Frederick County Rental Assistance Program Facing Shortfall

County Executive is requesting additional funding from the state.

Frederick, Md. (KM) – The Emergency Rental Assistance Program in Frederick County is facing a financial shortfall.. That ‘s according to Monica Bearden, the Deputy Chief Administrative Officer for the Division of Citizens Services. She briefed the County Council on the program on Tuesday.

“With a projected need of over $9-million, and our current confirmed funding–that’s funding in hand of a little over $4-million–that leaves us with a potential shortfall $5.3, almost $5.4-million dollars,” she said.

Bearden says the County Executive has asked the state for $3-million in additional funding, and has received a verbal commitment.

The Emergency Rental Assistance Program began in July, 2020,  with a look back to March 2020,  to help individuals and families facing eviction due to direct or indirect impacts of the COVID-19 pandemic, such as the loss of a job. It’s consists of the County, the Religious Coalition for Emergency Human Needs, Maryland Legal Aid and Maryland Court Help. As of April 30th, 2022,  $11.8-million has been  spent on the program, according to background material prepared for Tuesday’s Council meeting.

The funding for the program comes from direct federal appropriations and state pass through funds from the federal level.

Bearden says the need is still there. “The number of households behind in rent are estimated to be over 3100. The estimated debt per household is estimated to be at $3,000. And the estimated total rent debt is $9.5-million,” she said.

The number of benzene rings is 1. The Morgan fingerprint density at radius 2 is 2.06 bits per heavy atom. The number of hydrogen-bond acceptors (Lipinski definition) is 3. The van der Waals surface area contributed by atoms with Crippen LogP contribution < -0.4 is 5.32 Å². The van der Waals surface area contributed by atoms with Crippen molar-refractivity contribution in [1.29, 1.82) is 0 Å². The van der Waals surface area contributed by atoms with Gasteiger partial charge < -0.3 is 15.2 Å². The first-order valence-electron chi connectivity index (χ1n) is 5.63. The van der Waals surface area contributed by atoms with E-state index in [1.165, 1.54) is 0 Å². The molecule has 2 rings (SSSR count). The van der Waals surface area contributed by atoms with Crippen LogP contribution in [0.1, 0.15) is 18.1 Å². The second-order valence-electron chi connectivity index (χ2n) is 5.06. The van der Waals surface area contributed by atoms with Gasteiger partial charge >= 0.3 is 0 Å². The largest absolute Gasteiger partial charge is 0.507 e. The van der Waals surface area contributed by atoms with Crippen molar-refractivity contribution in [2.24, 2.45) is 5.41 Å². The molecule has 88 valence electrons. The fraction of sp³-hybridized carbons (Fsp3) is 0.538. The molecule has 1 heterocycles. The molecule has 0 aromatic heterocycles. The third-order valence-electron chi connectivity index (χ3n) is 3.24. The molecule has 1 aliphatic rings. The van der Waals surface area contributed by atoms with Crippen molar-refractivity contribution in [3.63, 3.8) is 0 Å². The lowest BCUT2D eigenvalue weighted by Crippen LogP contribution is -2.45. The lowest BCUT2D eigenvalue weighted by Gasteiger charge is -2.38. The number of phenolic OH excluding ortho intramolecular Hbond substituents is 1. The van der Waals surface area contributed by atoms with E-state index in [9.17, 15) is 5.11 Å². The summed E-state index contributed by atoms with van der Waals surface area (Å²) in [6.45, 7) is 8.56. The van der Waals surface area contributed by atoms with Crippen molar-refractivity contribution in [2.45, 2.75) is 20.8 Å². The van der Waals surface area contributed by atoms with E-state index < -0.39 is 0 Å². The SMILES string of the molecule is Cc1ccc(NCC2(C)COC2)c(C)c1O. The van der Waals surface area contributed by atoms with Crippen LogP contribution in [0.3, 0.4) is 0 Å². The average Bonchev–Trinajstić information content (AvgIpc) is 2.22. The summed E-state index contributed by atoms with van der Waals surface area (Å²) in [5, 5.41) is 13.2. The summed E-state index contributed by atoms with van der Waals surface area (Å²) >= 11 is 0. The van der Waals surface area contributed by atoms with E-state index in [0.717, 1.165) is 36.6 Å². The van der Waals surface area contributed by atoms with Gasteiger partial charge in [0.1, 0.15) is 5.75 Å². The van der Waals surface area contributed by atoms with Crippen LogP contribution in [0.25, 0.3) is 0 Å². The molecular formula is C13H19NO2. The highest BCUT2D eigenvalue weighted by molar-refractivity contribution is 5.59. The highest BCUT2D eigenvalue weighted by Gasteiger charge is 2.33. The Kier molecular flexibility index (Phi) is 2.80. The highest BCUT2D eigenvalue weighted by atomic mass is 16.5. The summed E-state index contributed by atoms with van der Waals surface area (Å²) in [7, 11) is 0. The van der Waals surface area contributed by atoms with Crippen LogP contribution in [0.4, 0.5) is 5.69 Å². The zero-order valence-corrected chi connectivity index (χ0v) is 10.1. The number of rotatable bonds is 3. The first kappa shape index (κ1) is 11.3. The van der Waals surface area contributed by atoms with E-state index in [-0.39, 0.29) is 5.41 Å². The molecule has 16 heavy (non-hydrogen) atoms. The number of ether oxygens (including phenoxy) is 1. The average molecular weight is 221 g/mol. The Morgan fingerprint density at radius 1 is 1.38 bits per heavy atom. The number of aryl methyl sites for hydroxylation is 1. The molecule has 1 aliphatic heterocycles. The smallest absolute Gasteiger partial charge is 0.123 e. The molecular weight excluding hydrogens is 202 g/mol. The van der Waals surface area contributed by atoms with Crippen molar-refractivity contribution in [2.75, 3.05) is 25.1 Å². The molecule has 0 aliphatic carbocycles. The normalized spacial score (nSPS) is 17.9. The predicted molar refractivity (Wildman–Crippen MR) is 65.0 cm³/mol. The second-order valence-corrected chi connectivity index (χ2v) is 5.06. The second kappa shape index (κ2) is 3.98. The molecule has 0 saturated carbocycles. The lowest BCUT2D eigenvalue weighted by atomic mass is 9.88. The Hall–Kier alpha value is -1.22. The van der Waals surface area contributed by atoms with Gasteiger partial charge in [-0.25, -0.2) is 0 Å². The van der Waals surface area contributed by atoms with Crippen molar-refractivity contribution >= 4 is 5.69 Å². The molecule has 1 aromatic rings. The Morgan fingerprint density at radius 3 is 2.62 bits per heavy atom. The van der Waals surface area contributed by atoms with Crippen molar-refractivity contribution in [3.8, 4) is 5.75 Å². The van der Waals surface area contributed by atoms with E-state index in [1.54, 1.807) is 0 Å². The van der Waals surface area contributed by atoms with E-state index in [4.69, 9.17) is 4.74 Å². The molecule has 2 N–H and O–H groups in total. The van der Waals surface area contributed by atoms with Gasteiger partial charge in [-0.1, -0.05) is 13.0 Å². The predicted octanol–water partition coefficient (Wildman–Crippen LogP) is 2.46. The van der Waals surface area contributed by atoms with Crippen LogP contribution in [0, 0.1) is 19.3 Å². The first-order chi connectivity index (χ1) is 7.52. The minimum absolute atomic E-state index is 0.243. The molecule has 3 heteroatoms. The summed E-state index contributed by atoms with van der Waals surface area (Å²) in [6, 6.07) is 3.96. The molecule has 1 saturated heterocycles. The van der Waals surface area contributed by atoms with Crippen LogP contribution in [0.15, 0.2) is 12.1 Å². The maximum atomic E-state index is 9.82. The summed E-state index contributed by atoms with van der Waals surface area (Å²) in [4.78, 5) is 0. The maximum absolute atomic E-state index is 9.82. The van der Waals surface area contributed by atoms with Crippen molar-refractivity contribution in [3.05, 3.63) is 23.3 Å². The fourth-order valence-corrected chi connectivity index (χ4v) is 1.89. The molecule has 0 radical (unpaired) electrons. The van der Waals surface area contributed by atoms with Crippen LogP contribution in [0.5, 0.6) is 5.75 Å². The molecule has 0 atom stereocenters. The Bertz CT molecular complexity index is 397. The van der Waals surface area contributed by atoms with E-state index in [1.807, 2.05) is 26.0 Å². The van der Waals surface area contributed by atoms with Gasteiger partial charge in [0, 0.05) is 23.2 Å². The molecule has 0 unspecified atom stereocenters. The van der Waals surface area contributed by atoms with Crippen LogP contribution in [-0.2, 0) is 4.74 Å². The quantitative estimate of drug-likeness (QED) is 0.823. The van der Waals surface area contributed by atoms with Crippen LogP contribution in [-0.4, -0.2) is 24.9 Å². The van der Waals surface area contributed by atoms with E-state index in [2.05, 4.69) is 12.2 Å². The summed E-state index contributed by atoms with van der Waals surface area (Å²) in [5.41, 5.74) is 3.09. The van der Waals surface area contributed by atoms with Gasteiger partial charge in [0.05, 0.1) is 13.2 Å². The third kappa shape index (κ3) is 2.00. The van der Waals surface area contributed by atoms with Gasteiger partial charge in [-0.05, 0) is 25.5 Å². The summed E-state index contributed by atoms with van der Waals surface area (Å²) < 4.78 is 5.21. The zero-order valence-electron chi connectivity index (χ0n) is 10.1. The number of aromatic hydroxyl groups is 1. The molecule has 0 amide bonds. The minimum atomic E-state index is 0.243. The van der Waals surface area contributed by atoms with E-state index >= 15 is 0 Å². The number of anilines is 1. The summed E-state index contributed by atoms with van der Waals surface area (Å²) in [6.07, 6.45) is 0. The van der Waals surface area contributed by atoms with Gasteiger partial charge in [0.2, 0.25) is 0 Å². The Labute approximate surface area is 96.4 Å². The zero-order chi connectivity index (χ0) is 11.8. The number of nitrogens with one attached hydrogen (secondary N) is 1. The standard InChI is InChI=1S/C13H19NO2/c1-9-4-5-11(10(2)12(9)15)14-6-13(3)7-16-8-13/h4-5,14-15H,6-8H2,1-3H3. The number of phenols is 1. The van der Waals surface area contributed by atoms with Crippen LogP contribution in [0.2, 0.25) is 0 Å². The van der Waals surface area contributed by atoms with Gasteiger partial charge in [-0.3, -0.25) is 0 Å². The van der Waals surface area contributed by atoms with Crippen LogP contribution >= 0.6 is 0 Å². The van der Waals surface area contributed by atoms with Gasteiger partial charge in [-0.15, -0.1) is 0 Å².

The background materials say   the program has some successes such as strong partnerships with local non-profits, adherence to federal requirements, funding expended at one of the highest rates in Maryland, international outreach to low income and non-English speaking households,  and landlords.

But it has faced challenges, such as preventing fraud, the sheer volume of funding, ensuring that eligible households have applied, uncertainty about future funding, and the evolving rental market.

During the meeting, Councilman Phil Dacey questioned the need for the County to be involved in this program. “From the national information that I’ve seen, with all of the various government programs that we have, households I guess,  have more money than ever. The savings rate is  higher than ever,” he said.

Bearden responded:  “Your quote about people may have more money: that may be true for some of our population, but it’s not true for all of our population,” she said. “And there is a lot of inequity in the lower income earning community, and it’s very difficult for them to get back on their feet.”

But she said Emergency Rental Assistance Program will wind down in the future, and the Religious Coalition is preparing for that. “They will continue to work with Maryland Legal Aid. They will continue to use private donations and grant funding. And they are really encouraging financial literacy as a tool to help folks who either found themselves in financial hot water, or need to right their ship right now,” says Bearden.

By Kevin McManus